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BACH: The Cello Suites, arr. by Valter Despalj – Petrit Ceku, guitar – Eudora

J.S. BACH: The Cello Suites, arr. by Valter Despalj – Petrit Ceku, guitar – Eudora multichannel SACD 1602 – CD 1: 58: 57, CD 2: 74:31 (5/6/16) *****:

The cello suites in spectacular hi-res surround sound recorded on guitar in new arrangements by Valter Despalj.

It is with great anticipation that one sits down to take in a guitar recital of the complete Bach Cello Suites by Croatian guitarist Petrit Ceku released by Eudora on SACD. One is always a bit nervous about one’s seat. Too far back and we are with the snoozers who need to be jogged awake. And yet it is awkward, impolite even, to be seated too close; some recordings thrust your head into the very sound-hole of the instrument.  But with the first almost too well-known Prelude in G major, we realize with joy that we are ideally positioned in row 6, seat M, in a smallish recital hall with medium-dry acoustic. The balance between the upper end of the guitar and the low E is graciously achieved, while the amber hues of the middle-range are superbly nuanced and affecting. The instrument by Ross Gutmeier is well-behaved in all registers, and yet it is not without sweet spots where the overtones seem to work a little extra magic. It was recorded in the Auditorio San Francisco in Avila, Spain.

The real interest of this recording comes with the announcement that it represents a 20-year-long project by Croatian cellist Valter Despalj to offer a new transcription for guitar. For guitarists as well as Bach enthusiast, this is a chance to peer into the Bachian workshop. The basic problem is well known: How to translate music written for a four-stringed bowed instrument to a six string plucked instrument?  Bach himself showed the way in his own reworking of one the suites (No. 5) for lute. In fact he originally wrote it for lute only (the cello version was written by Anna Magdalena), and the guitar is a legitimate modern vehicle for this music. A literal reading of the cello score would seem to be condemned by Bach’s own polyphonic arrangement. The guitar demands the expression of the implicit counterpoint and unstated harmonies of the suites. How one goes about this discovery of that which is implied or perhaps even hidden is the interesting business of the transcriber.

An interview with Valter Despalj included in the very helpful liner notes helps clarify the issues and risks involved. What he and every other Bach transcriber hopes to avoid is a version which is rejected by the musician (or audience) as a spurious, an unsatisfying pastiche, or a dumbing-down of the Kapelmeister’s work.  Comparisons with other recordings brings into view the range of possibilities and helps us place this recording along a continuum of how much extra, non-Bach material is to be found in the transcription. Perhaps Busoni-Bach can be used as an an example of one extreme in which an alien aesthetic has taken over to such an extent that the hyphen is required.

On this scale I would say that the arrangement is modest. Added bass notes and an explicit harmonic texture are carried out unobtrusively and effectively, and yet the effect is enormous, amounting to the creation of something quite new. We can see this especially clearly in the monophonic preludes, such as the Prelude of the Second Suite in D minor. On the cello, this sombre melody carries little harmonic freight. But here, under the nimble fingers of Petrit Ceku, we discover a hidden conversation between the middle voices. The double stops are transformed into strummed chords, the ornaments become entirely guitaristic. It is a new piece of music and a very good one.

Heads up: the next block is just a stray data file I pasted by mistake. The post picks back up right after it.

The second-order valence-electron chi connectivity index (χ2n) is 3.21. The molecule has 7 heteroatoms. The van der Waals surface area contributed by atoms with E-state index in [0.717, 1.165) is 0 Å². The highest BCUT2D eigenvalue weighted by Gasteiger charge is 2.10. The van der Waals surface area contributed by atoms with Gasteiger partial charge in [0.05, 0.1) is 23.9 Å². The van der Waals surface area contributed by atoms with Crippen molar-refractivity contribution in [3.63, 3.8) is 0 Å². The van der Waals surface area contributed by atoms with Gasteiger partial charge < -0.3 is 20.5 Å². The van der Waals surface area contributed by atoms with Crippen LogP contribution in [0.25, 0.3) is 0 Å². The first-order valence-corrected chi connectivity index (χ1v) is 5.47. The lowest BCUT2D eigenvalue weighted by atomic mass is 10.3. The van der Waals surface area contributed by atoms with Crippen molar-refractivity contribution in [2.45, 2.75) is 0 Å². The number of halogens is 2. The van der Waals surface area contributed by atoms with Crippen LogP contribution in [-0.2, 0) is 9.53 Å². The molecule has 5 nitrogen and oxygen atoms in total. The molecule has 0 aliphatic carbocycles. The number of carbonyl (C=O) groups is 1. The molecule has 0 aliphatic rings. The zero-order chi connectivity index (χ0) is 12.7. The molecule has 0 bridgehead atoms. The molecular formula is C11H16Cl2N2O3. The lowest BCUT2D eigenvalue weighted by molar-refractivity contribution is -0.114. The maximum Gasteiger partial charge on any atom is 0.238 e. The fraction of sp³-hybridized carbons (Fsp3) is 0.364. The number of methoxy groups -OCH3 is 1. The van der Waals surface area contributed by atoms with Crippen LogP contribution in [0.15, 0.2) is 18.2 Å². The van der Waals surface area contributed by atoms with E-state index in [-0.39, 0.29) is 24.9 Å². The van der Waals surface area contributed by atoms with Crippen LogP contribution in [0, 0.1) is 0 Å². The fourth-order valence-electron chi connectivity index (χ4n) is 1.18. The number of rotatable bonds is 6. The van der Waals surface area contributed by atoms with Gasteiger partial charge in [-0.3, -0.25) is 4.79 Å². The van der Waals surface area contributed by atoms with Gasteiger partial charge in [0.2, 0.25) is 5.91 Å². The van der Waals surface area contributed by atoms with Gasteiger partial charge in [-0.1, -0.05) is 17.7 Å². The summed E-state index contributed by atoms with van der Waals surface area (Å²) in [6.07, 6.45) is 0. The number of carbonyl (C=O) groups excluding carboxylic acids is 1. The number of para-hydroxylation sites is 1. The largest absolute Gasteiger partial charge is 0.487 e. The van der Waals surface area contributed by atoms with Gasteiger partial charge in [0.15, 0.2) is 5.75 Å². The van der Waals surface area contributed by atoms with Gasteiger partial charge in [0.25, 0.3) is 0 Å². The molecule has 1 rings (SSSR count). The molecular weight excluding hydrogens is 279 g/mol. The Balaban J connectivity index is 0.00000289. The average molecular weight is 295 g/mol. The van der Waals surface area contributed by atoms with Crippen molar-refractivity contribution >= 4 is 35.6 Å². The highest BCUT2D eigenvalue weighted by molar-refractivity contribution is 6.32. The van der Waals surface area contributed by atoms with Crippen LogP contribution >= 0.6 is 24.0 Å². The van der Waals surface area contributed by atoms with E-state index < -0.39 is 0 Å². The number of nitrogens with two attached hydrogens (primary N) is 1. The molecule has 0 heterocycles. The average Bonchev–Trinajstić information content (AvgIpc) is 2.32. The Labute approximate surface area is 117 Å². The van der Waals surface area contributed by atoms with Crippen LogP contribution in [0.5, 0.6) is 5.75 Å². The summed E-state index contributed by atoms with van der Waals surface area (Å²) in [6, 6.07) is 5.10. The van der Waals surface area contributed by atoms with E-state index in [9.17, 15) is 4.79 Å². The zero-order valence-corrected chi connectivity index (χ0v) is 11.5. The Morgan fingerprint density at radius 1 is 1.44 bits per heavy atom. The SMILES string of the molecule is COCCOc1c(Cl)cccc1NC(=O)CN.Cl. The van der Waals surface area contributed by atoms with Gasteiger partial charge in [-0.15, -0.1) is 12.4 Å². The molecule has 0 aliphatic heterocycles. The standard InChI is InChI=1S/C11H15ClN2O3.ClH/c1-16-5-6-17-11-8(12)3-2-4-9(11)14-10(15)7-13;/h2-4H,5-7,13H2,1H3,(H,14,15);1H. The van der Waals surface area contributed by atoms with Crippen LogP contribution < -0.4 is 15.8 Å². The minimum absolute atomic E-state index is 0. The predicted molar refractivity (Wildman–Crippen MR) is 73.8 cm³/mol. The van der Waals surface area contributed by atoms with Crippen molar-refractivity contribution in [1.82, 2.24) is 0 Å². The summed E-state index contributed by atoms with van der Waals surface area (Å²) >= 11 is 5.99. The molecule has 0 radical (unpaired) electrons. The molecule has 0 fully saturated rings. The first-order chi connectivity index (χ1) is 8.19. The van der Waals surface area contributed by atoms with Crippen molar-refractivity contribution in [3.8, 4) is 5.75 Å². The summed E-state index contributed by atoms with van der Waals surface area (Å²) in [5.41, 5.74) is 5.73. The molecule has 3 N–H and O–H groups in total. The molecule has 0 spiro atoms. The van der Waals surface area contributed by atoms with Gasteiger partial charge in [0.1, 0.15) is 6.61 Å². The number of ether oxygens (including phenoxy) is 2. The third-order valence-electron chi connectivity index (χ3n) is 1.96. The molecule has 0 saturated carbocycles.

A further triumph of this impressive recording is the playing of Petrit Ceku. If the arrangements are an intelligently modest attempt to discover the infinite possibilities of Bach, then this guitarist seems especially well-suited to the task. At no point does his extraordinary technique take precedence over the music. His mastery of tone and inflection is everywhere in evidence. The music swings gloriously, even if it never quite lifts off the ground as it should in the Prelude to the last Suite or in a few of the Courantes. As to the second question, I listened to all of the Sarabandes to see how well the harmonically enriched textures could be borne along on a weaker pulse. I was impressed by how the Sarabande of BWV 1007 breathed in a state of zen-like trance, significantly slower than the cello version by the supreme Ophelie Gaillard, which I have on hand for comparison, and yet never slackening or losing its rapt concentration.

A final test comes with the two Suites BWV 1011 and BWV 1012. Here we are in deeper water. The technical demands are higher and the emotional complexity of a different order. One expects to be dazzled by the passage work of the Gavotte and then to be held spellbound by hypnotism of the Prelude of the D-Major Suite. Here, the guitarist’s ability to articulate the different voices and his crisp phrasing impress greatly.  Perhaps the only thing that this player does not achieve, and perhaps no guitarist could, is the certain rhapsodic power that belongs to the bowed instrument and shines forth in the final prelude of BWV 1012.

In short, Petrit Ceku has delivered a stunning performance of these shape-shifting works. These arrangements are a revitalization of the genius of Bach as a living tradition. The engineers have created a sound image that is life-like, immediate and deeply pleasing. This is a recording for the ages.

—Fritz Balwit

on this article to AUDIOPHILE AUDITION!

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